Tuesday, May 2, 2017
Shareholders Aren't Your Only Stakeholders
When I was in undergraduate school, I recall my professors talking about the different stakeholder groups of businesses - customers, suppliers, employees, shareholders, the communities in which the businesses are embedded and the natural environment. Today, the almost universal mantra seems to be "maximize shareholder value," indicating a singular focus on shareholders and profits. If shareholder value is maximized, it likely requires that the value delivered to the other stakeholders is diminished. This is, to some degree, why businesses have so enthusiastically focused on automation as a cost-effective replacement for their employees. This is also why government regulations have increased over time - to protect employees, customers and the natural environment from the adverse effect of a singular focus on maximizing profits.
This is not an indictment of capitalism. In fact, the adoption of some form of capitalism by developing countries has lifted a large portion of the world out of poverty and created a growing middle class. You can see strong evidence of this in China and India.
Rather, this is a strong endorsement for a balanced scorecard. If businesses want less government regulation then they need to reconsider the expectations and needs of their other stakeholders - customers, suppliers, employees, communities and the environment.
Extensive research has demonstrated that companies that treat their employees well and even put their employees first have achieved significantly better financial results over the long-term. Happy employees result in happy customers which results in happy shareholders. This is a virtuous cycle. On the flip side, businesses that only focus on the shareholders and the bottom line without deeply understanding and meeting the needs of their other stakeholders deliver sub-par financial performance in the long-run.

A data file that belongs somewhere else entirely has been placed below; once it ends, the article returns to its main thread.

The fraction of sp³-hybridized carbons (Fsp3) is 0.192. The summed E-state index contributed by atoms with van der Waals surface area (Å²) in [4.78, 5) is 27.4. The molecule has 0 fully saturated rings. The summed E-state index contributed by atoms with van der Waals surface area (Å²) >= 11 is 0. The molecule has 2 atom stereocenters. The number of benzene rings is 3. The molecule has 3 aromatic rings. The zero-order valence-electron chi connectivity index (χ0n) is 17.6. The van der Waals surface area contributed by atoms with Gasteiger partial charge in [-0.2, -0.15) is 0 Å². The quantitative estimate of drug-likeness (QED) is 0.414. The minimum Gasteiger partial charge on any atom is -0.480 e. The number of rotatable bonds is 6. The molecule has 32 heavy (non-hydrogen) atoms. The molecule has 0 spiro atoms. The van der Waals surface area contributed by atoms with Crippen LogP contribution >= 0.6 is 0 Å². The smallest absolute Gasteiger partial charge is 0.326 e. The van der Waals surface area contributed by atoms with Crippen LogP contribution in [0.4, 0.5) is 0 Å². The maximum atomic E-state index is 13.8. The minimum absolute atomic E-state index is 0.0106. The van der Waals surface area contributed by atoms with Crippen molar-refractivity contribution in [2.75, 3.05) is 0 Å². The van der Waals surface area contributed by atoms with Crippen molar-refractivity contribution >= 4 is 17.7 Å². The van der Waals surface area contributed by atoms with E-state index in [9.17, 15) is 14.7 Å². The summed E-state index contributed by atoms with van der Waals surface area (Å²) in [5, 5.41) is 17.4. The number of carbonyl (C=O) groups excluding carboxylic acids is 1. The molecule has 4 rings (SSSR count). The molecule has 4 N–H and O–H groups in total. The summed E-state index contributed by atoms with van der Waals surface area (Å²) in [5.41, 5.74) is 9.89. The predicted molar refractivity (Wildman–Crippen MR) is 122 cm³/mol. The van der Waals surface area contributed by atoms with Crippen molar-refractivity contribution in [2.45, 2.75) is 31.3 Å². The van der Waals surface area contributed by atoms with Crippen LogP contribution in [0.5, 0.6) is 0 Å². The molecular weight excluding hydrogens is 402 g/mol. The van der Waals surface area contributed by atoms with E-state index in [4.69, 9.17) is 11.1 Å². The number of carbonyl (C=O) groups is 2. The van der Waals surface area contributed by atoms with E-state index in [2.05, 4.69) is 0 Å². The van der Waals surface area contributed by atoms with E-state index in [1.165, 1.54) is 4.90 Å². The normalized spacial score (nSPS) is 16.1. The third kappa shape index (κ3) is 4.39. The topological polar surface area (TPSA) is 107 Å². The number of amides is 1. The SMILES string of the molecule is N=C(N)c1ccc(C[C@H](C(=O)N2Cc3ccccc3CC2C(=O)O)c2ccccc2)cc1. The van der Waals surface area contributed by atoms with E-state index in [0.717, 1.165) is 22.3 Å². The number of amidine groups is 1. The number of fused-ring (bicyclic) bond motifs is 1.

Best practice companies focus on stakeholder insight and stakeholder engagement. This starts with stakeholder mapping to identify all of the stakeholder groups. This is followed by extensive stakeholder research to better understand stakeholder needs, hopes, fears and expectations. Then metrics are established for each stakeholder group. Finally, the organizations must establish and execute stakeholder engagement plans.
Remember, businesses only exist to meet human needs, not just the needs of top executives and wealthy shareholders, but the needs of all stakeholder groups.
Some businesses have adopted ESOP (Employee Stock Ownership Plans), through which each employee is a part owner of the company and is committed to and shares in its financial successes. Some businesses share their profits with their customers in the form of rebates based on the business success. Other businesses take the form of co-ops in which employees and customers share in the business operation and ownership. And, fortunately, many businesses have charitable foundations or other mechanisms through which they give back to the communities in which they are imbedded. This includes robust United Way campaigns, employee days off for volunteer activities, gift matching to charities and organization-adopted charities. Many businesses have adopted environmental management systems to identify and mitigate the environmental impacts of operating their businesses. This often has the added benefit of reducing costs.
I hope this has helped you think about the multiple stakeholders whose needs and expectations businesses should strive to meet and even exceed.